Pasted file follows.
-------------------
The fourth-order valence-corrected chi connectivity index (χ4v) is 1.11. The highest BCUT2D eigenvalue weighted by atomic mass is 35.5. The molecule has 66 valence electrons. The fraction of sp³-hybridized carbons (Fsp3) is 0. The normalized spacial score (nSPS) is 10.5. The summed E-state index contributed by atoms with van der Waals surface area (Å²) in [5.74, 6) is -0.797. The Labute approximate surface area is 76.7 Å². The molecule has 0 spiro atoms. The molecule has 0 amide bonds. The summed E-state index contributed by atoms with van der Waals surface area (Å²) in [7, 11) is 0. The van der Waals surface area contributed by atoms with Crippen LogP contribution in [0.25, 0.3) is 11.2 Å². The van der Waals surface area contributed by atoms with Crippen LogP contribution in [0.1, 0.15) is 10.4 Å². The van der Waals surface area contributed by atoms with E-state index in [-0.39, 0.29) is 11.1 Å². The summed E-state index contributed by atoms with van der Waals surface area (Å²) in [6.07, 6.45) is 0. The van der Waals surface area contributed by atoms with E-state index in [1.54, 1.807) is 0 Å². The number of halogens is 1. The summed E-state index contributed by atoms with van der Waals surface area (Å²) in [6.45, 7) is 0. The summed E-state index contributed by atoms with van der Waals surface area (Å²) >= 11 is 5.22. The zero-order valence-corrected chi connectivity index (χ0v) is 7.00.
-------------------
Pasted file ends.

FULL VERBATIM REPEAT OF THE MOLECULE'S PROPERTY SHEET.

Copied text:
The fourth-order valence-corrected chi connectivity index (χ4v) is 1.11. The highest BCUT2D eigenvalue weighted by atomic mass is 35.5. The molecule has 66 valence electrons. The fraction of sp³-hybridized carbons (Fsp3) is 0. The normalized spacial score (nSPS) is 10.5. The summed E-state index contributed by atoms with van der Waals surface area (Å²) in [5.74, 6) is -0.797. The Labute approximate surface area is 76.7 Å². The molecule has 0 spiro atoms. The molecule has 0 amide bonds. The summed E-state index contributed by atoms with van der Waals surface area (Å²) in [7, 11) is 0. The van der Waals surface area contributed by atoms with Crippen LogP contribution in [0.25, 0.3) is 11.2 Å². The van der Waals surface area contributed by atoms with Crippen LogP contribution in [0.1, 0.15) is 10.4 Å². The van der Waals surface area contributed by atoms with E-state index in [-0.39, 0.29) is 11.1 Å². The summed E-state index contributed by atoms with van der Waals surface area (Å²) in [6.07, 6.45) is 0. The van der Waals surface area contributed by atoms with E-state index in [1.54, 1.807) is 0 Å². The number of halogens is 1. The summed E-state index contributed by atoms with van der Waals surface area (Å²) in [6.45, 7) is 0. The summed E-state index contributed by atoms with van der Waals surface area (Å²) >= 11 is 5.22. The zero-order valence-corrected chi connectivity index (χ0v) is 7.00.